Citizens monitoring their elected officials are part of a rich tradition, but they often get little respect, said Judith Rosener, an assistant dean of the Graduate School of Management at UC Irvine who has taught classes on understanding the system. "That's one of the problems with society," Rosener said. "We were a democratic republic based on the supposition that the public had a very vital role, but what's done is that anybody who takes an interest in government for whatever reason becomes 'a problem.' "

That kind of label might discourage citizens from participating, Rosener suggested. There is sometimes little functional difference between the private citizen arguing a point and a highly paid lobbyist, she added.

But while Rosener and some others find the term "gadfly" offensive, it is also true that in addition to occasionally contributing to public policy, the great gadflies leave the best legacies.

W. J. (Bill) Thom, a former Anaheim mayor and councilman, chuckled when asked whether he had any gadfly stories. "I remember one very succinctly," he said. "I don't know if she's still alive or not. She was quite picturesque and colorful. She referred to herself as the seventh daughter of a seventh daughter of a seventh daughter born with a veil over her face. She used to sit in the back of the council chamber.

"She wore a great, broad-brimmed hat, smelled like an old YMCA locker and she had this very hoarse whisper, a stagey-type of whisper, and when something came up, she'd have a comment like, 'Up your (expletive)' or '(Expletive) you.' I'd finally have to say: 'You're going to have to tone it down or I'll have to ask you to leave.' "

But Thom's favorite was the Salty Spitballer. "He was about 73, 74 years old," Thom said. "He'd sit in the front row and flip spit wads at me." So, as Thom was attempting to concentrate on city business, he found himself warily watching the man in the front row carefully construct his missile.

Thom recalls: "He had a rubber band that he'd hold between his first finger and his thumb, then he had a piece of paper, and he'd roll or fold it until it was an inch or so long, then double it over and start biting it in his teeth to get a good crease. Then he'd fold over the rubber band and make a slingshot out of it. That SOB, he was pretty accurate. If I wasn't wearing glasses, I'd have gotten my eye knocked out a couple times. He got me in the hand once, but when he got me in the nose, I really got mad. I said, 'Look, you SOB, if you do that again, I'll kick your ass all the way down the stairs.' "

That was the last time he ever saw the man, Thom said.

Thom, who served in Anaheim from 1970 to 1978, said that, in general, he enjoyed the inveterate council-watchers. "They never annoyed me, but maybe it's because I have a perverse type of personality. I think they offer another type of sounding board, if you will.

"Most concerned residents who come in over zoning ordinances or variances they object to are in once and that's it. The watcher, the groupie, the gadfly--will and does offer all kinds of opinions, but never on those zoning things. They're not interested in those things. They're more interested in the administrative mechanics of the city," he declared.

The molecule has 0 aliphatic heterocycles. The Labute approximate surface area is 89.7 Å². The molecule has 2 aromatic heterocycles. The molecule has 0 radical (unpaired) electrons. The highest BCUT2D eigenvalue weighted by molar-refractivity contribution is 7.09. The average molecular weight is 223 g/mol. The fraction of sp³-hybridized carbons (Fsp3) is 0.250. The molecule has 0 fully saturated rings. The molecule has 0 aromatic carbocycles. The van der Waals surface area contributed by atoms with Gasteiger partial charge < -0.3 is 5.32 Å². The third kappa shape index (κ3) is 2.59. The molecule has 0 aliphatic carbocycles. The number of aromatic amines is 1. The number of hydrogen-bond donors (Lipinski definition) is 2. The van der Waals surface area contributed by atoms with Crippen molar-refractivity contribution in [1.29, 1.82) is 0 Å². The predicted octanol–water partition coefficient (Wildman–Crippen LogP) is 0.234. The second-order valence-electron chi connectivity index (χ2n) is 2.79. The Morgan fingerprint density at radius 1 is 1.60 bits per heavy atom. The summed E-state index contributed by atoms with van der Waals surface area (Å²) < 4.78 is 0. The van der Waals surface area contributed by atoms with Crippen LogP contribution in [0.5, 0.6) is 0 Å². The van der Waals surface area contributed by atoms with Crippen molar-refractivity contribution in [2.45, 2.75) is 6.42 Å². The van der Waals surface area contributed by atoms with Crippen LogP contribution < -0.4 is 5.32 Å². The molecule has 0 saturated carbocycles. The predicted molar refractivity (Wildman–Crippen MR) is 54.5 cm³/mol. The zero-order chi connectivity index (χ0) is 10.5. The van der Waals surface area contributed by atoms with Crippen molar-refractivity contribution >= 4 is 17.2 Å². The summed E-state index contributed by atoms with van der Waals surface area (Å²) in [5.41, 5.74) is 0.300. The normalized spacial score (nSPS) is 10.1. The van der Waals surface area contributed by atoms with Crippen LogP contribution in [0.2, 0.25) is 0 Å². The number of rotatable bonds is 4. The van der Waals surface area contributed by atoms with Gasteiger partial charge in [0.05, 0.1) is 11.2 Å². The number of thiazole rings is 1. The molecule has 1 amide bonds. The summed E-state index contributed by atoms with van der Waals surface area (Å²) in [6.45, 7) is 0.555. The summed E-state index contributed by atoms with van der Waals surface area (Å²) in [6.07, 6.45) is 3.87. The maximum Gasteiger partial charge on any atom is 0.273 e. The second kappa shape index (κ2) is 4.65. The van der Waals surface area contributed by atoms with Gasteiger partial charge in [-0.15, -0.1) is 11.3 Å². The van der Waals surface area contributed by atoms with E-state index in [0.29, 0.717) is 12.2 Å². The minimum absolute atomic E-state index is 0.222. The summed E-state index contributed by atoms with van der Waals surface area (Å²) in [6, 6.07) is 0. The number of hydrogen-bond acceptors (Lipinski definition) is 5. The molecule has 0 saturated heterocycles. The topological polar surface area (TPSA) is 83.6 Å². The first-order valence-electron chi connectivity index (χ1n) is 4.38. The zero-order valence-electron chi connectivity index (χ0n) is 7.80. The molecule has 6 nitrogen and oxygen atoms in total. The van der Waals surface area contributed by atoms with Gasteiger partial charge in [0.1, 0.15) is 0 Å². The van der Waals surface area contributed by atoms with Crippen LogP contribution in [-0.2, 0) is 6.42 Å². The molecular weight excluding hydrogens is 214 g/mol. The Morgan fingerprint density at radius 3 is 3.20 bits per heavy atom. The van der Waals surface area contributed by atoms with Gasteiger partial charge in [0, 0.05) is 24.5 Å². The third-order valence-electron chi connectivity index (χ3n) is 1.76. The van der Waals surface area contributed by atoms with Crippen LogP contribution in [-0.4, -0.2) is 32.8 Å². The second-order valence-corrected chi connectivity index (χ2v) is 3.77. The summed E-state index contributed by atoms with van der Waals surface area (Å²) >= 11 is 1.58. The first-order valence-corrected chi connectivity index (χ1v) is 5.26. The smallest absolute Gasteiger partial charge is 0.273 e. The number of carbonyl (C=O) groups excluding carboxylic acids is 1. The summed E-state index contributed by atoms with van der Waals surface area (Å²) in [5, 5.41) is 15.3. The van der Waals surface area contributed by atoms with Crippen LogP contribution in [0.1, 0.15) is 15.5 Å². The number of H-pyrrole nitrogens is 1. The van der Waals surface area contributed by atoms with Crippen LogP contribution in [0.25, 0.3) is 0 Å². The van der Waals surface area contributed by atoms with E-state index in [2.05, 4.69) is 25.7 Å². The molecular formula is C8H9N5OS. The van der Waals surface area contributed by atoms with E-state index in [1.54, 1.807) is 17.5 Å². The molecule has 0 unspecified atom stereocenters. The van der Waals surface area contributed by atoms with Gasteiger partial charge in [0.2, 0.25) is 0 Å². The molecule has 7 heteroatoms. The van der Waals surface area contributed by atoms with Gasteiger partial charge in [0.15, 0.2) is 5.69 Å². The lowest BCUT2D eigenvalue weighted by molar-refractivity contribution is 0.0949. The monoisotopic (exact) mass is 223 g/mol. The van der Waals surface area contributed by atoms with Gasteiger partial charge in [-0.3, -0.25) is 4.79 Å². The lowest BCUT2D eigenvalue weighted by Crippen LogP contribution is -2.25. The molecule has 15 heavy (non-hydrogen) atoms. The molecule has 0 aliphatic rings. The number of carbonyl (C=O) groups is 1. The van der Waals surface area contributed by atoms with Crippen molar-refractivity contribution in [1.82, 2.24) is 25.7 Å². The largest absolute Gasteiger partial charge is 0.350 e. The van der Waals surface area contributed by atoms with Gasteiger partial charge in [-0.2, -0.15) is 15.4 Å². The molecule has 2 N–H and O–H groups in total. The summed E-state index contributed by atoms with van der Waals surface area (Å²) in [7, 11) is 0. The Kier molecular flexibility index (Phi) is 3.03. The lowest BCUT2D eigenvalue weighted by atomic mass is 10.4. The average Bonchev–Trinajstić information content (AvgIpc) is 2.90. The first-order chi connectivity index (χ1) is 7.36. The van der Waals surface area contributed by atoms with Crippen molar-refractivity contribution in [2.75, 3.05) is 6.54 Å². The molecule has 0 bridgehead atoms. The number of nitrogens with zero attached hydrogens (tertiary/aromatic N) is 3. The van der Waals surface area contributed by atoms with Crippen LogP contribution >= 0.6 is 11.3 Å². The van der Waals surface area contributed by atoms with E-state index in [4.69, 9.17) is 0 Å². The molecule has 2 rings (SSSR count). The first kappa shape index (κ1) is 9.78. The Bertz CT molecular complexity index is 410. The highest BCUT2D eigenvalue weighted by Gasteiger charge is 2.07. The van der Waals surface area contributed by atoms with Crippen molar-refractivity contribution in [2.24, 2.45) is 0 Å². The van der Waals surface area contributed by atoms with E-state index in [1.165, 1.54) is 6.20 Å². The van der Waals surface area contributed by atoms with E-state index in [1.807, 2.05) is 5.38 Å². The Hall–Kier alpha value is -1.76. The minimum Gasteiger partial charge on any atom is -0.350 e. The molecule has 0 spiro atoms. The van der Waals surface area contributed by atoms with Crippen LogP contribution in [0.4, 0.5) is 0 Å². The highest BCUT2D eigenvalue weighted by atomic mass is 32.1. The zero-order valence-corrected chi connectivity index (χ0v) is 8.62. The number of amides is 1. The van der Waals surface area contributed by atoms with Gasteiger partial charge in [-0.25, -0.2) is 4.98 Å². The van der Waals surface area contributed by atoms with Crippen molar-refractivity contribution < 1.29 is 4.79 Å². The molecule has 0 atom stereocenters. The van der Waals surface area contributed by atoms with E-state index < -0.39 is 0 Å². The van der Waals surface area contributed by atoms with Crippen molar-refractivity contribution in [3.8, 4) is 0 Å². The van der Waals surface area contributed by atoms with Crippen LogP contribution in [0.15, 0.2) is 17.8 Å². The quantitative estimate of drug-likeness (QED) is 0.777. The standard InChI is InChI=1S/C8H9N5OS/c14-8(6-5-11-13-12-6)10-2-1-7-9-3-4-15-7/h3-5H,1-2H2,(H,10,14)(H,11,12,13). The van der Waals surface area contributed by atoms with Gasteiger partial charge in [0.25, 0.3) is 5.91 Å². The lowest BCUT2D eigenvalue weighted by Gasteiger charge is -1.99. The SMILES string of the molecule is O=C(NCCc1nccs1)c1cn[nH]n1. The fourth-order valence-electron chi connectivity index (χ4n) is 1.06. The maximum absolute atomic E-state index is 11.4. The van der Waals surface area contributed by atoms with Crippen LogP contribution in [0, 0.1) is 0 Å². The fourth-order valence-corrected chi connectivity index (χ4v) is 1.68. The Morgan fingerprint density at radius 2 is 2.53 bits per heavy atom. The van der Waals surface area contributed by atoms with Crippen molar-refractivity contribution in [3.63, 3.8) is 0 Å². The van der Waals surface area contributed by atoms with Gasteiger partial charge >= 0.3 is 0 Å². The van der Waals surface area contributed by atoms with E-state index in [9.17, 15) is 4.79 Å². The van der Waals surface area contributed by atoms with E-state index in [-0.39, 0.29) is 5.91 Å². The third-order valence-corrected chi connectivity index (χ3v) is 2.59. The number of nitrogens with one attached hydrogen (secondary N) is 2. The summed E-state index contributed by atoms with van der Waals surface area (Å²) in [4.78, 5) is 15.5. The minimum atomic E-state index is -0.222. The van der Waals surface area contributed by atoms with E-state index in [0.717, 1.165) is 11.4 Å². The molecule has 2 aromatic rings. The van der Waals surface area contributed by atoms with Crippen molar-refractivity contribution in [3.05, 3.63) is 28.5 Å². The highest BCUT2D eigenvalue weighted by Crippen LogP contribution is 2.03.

Another characteristic of gadflies is that they never go away. "We've had a lot of them," said Carolyn Morris, city clerk in Garden Grove. "It seems like one gets replaced by another. It seems that just about the time one stops coming, another one (starts). They rarely get up and say anything; they're just interested in coming. It's like it's their weekly social event."

Council members generally are not disdainful toward them, Morris said. "Depending on how people approach it, I think there's a general feeling that the council-watcher keeps you on your toes and keeps you from becoming complacent. They normally aren't vicious people. They just want to see the best done for the city."

Supervisor Don R. Roth, a former Anaheim councilman, said he occasionally watches an Anaheim council meeting on cable TV and still sees a man there who attended meetings years ago.

"I think there are various reasons why people attend," Roth said. "There are some people who really dream about sitting up there and being a councilperson. There are other people who are retired and it keeps their minds sharp."

The city manager of another Orange County community, who requested anonymity, had another theory on why some people attend so regularly. "I would think ego is probably involved. And a sense of recognition. Let's face it, you get an opportunity to voice yourself, and in our city, we don't just listen and yawn and say, 'Good, see you next time.' The council usually gives them an ear. And sometimes it directs the staff to look into (the issue the citizen brought up). So there is a power there that comes without being elected."

Shirley Grindle says the function of the council-watcher is much more fundamental than that.

"Democracy won't work if there aren't citizen watchdogs," Grindle said. "It absolutely won't work. We need a lot more people who would take an interest to watch our elected officials. If left alone, elected officials start to live in a world of their own with a whole set of rules different from everybody else's."